In 1942, shortly after his move to the United States, Breton delivered a lecture at Yale University on the one-year anniversary of the bombing of Pearl Harbor. In his talk he said, “I insist on the fact that Surrealism can be understood historically only in relation to war; I mean—from 1919 to 1939—in relation at the same time to the war from which it issues and the war to which it extends.” It was necessary, noted Breton, that his generation rethink every previously held norm in the wake of World War I. In the exhibition’s catalogue Oliver Shell, associate curator of European painting and sculpture at the BMA and Oliver Tostmann, Susan Morse Hilles curator of European Art at the Wadsworth, refer to this lecture, writing, “Following Breton’s thinking, Surrealism is thus best understood as a kind of intellectual research project that sought to comprehend the dominant impulses produced by war. Opposed to the nationalism that had led to the horrors of both world wars, Surrealism universally championed revolutionary and Leftist causes. Concurrently, it embraced individualistic modes of thought by exploring the unconscious.”

When reviewing the breadth of the Surrealist movement, the curators found that as the 1930s wore on and nationalist sentiments increased in Europe, so did the presence of monsters and mythological subject matter in Surrealist works. Though the group had long been fascinated by classical mythology and the imagery of dreams and fantasy, these figures seemed to take on a more prescient tone over time. As the exhibition makes clear, the curators deduced that these monsters were metaphors for fascism. Minotaurs, demons, human-animal hybrids, deformed or menacing figures, and unsettling manipulations of space—either through crowding or emptiness—all served as dark omens, harbingers of war, and stand-ins for corruption and evil.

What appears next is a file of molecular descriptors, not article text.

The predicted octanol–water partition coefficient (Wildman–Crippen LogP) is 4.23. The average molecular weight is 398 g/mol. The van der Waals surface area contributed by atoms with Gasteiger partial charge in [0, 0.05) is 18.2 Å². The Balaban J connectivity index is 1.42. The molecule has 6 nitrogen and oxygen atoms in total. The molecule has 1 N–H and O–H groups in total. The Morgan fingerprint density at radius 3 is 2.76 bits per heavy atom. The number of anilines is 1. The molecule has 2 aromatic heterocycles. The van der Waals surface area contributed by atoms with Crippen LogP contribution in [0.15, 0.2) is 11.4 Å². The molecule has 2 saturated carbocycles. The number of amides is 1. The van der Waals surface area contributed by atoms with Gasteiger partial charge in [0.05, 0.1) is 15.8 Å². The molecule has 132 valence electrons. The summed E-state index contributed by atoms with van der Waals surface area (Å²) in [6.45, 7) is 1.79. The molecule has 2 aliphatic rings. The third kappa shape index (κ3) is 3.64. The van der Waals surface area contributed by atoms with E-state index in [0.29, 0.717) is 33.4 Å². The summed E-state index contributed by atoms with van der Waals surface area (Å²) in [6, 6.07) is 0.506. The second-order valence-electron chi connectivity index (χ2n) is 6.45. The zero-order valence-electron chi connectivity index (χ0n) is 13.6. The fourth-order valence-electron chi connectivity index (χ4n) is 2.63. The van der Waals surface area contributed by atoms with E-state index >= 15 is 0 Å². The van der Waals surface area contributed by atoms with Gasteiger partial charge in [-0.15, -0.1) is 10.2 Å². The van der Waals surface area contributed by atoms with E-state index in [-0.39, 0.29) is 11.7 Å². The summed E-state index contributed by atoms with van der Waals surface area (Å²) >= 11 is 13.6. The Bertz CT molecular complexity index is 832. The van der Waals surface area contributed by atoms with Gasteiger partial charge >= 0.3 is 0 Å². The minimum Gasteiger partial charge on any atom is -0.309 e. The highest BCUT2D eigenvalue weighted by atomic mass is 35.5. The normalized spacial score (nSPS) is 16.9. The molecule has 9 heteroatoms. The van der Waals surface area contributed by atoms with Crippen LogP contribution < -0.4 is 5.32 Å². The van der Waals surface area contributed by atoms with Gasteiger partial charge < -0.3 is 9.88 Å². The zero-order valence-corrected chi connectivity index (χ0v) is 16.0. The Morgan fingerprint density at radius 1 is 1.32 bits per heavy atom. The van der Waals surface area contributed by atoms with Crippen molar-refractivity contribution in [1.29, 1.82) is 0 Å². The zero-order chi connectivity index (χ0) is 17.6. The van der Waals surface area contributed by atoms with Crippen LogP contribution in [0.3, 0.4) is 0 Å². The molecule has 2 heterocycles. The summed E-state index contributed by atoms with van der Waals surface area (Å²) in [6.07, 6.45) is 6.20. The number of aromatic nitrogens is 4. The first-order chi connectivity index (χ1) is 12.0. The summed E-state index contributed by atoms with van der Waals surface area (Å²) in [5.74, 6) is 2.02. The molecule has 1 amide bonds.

Ernst began using bird-like figures in his work in the late 1920s. Culled from childhood memories and steeped in personal mythology, these figures took on ominous connotations, especially when coupled with apocalyptic landscapes, which they often were. John Russell, in his biography of Ernst, pinpointed these figures as expressions of the artist’s fear of an impending world war. In The Barbarians (1937, oil on cardboard), which comes to the exhibition from the Metropolitan Museum of Art, two hulking figures, one a birdlike female and the other an octopus-like male, take threatening strides across a verdant landscape. Grotesque creatures perch on their limbs. Their skin, which appears rough and scaly, was created using Ernst’s pioneering method of grattage—in which the artist pressed objects into wet paint in order to produce various textures. Below their enormous feet, a tiny figure of a woman clings to a strange winged creature. The painting, which is part of a series, is thought to represent democracy’s dissent into barbarism. The bird with her right hand stretched heavenward seems to be holding up the earth; the male figure meanwhile is armed for a melee.

With paintings such as Europe After the Rain I (1933), Ernst attracted the disfavor of the Nazis nearly from the beginning of their rise to power. He fled to Avignon, France in 1938 with the painter Leonora Carrington, only to be deemed an enemy alien by the French at the onset of World War II. He escaped to New York in 1941 with Peggy Guggenheim (who would become his fourth wife). Representing this period is Europe After the Rain II (1940–42, oil on canvas), which is in the collection of the Wadsworth. A highlight of the exhibition, the painting is thought to have been begun in France and finished in America. It depicts a ruined, apocalyptic landscape in which a helmeted birdlike figure prods a female figure with a spear. As with its precursor, which was a sort of relief map of a devastated Europe, Europe After the Rain II appears to be the aftermath of the biblical flood or a reign of terror. Its craggy forms, achieved again through grattage, are the sharp remains of an inhospitable world, the land and the inhabitants of which are all monstrous.